Five long-term care homes in Peterborough-Kawartha will share more than $ 3.1 million in Ontario funds, the area’s MPP announced Wednesday.
The funding is aimed at increasing staffing levels so that residents receive more time of care from personal staff and support workers. The government says Ontario long-term care residents currently receive an average of two hours and 45 minutes of direct care.
Peterborough-Kawartha MPP Dave Smith says the new funding is part of a $ 270 million commitment in 2021-2022 to increase the daily average to three hours per resident per day at the end of the fiscal year.
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Continuing the commitment, Smith says it will translate to $ 18,043,200 more than households would receive by 2024 with the goal of providing residents with an average of four hours of direct care.
“For too long, governments of all types have neglected and underfunded our long-term care system,” Smith said. “Now we have seen too painful the results of that inaction. Today, that changes. An additional $ 18,043,200 in annual funding will hire thousands of new nurses, personal support workers, aides, and physical therapists for our community homes. Our seniors will see four hours of direct care every day from our professional healthcare workers. “
Long-term care homes that receive additional staffing funds for the direct care of residents include:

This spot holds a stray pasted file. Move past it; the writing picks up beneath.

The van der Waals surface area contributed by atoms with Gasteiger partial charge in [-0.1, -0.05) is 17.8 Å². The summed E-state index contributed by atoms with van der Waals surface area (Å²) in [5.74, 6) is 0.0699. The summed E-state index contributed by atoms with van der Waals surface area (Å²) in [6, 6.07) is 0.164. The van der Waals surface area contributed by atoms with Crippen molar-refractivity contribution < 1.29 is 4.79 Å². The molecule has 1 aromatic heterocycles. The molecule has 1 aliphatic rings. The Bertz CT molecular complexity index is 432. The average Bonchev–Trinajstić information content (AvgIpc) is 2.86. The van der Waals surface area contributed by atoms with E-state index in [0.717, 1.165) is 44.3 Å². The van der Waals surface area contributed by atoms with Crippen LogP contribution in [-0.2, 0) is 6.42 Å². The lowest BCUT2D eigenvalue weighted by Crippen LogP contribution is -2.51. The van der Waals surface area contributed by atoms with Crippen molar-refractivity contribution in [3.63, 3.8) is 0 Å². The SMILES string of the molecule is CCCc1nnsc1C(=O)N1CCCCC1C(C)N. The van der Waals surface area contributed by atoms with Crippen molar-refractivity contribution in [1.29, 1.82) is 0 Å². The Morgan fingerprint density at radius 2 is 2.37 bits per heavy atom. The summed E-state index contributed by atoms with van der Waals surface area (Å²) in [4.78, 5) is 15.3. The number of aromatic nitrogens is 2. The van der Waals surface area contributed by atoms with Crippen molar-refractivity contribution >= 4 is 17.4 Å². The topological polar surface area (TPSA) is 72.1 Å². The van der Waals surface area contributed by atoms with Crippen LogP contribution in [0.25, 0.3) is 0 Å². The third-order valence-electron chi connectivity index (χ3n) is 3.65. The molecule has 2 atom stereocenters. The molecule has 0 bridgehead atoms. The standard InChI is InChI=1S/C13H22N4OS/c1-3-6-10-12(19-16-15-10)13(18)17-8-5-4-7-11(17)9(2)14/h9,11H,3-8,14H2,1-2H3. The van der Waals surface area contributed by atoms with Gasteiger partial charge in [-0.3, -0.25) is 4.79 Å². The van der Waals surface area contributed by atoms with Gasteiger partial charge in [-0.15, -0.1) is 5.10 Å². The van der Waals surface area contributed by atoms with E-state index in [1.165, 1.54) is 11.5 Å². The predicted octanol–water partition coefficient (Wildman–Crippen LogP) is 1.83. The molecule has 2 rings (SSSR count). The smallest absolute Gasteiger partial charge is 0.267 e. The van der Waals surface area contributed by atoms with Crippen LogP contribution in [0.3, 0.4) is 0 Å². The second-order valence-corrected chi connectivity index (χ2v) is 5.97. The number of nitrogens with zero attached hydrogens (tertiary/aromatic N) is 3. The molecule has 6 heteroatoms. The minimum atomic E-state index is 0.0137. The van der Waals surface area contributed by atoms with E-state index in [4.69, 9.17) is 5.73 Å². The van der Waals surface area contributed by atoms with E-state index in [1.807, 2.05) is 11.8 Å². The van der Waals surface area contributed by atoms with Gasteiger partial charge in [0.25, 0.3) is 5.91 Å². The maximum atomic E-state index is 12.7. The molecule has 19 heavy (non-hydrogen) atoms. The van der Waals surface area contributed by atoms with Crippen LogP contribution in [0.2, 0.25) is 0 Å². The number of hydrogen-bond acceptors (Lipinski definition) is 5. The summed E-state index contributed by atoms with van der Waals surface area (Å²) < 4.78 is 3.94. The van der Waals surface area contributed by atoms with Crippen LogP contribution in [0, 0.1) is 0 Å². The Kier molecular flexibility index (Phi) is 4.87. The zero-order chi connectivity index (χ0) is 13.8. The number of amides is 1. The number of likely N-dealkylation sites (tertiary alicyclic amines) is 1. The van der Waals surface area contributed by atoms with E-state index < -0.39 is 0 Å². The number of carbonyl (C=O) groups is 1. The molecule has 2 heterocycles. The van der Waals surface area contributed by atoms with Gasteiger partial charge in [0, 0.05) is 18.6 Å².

- Extendicare Inc. in Peterborough: $ 619,816. For the year 2024-2025, the household will receive $ 3,796,272 annually more than its current financing.
- Fairhaven in Peterborough: $ 911,908. For the year 2024-2025, the household will receive $ 5,585,316 annually more than its current financing.
- Saint Joseph in Fleming in Peterborough: $ 712,434. For the year 2024-2025, the household will receive $ 4,363,536 annually more than its current financing.
- Riverview Manor Nursing Home in Peterborough: $ 345,530. For the year 2024-2025, the household will receive $ 2,116,320 annually more than its current financing.
- Extendicare Inc. in Lakefield: $ 356,212. For the year 2024-2025, the household will receive $ 2,181,756 annually more than its current financing.
Fairhaven CEO Lionel Towns says the funding will have “transformative effects” on the care provided in long-term care homes and the working conditions of staff.
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Carl Rodd, CEO of St. Joseph’s in Fleming, echoed the sentiment.
“Our residents, their families, and our entire care team are pleased with the Ontario government’s commitment to increasing funding for long-term care,” he said. “This funding will support a staffing model that will allow an increase in direct care time for each of our residents.”
Dawn Baldwin, an administrator for Extendicare in Lakefield, says staffing has been a long-standing challenge.
“The care needs of residents have become increasingly complex, and this path to continued funding increases will make a real difference in providing safe, quality care for those we serve,” he said.
MaryAnne Greco, manager of Riverview Manor Nursing Home, says more skilled staff means more daily care for residents.
“All funds will be spent directly on nursing, personal care and programs, and any surplus will be returned to the government,” he said.
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